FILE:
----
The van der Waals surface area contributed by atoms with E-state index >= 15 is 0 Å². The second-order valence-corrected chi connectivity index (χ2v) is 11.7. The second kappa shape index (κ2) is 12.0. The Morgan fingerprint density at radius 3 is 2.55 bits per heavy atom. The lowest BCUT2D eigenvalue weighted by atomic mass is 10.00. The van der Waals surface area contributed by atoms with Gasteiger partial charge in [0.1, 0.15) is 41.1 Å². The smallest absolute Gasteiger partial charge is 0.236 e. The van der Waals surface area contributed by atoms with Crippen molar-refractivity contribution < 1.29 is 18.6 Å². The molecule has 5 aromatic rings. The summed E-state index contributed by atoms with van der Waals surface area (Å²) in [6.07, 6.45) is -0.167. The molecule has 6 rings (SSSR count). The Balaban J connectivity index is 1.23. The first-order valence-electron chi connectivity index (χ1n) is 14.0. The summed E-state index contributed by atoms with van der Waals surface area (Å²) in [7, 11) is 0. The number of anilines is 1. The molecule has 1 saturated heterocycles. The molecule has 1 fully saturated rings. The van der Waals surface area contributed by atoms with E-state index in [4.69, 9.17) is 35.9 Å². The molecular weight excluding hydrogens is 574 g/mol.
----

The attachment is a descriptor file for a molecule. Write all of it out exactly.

The van der Waals surface area contributed by atoms with E-state index >= 15 is 0 Å². The second-order valence-corrected chi connectivity index (χ2v) is 11.7. The second kappa shape index (κ2) is 12.0. The Morgan fingerprint density at radius 3 is 2.55 bits per heavy atom. The lowest BCUT2D eigenvalue weighted by atomic mass is 10.00. The van der Waals surface area contributed by atoms with Gasteiger partial charge in [0.1, 0.15) is 41.1 Å². The smallest absolute Gasteiger partial charge is 0.236 e. The van der Waals surface area contributed by atoms with Crippen molar-refractivity contribution < 1.29 is 18.6 Å². The molecule has 5 aromatic rings. The summed E-state index contributed by atoms with van der Waals surface area (Å²) in [6.07, 6.45) is -0.167. The molecule has 6 rings (SSSR count). The Balaban J connectivity index is 1.23. The first-order valence-electron chi connectivity index (χ1n) is 14.0. The summed E-state index contributed by atoms with van der Waals surface area (Å²) in [7, 11) is 0. The number of anilines is 1. The molecule has 1 saturated heterocycles. The molecule has 1 fully saturated rings. The van der Waals surface area contributed by atoms with E-state index in [4.69, 9.17) is 35.9 Å². The molecular weight excluding hydrogens is 574 g/mol.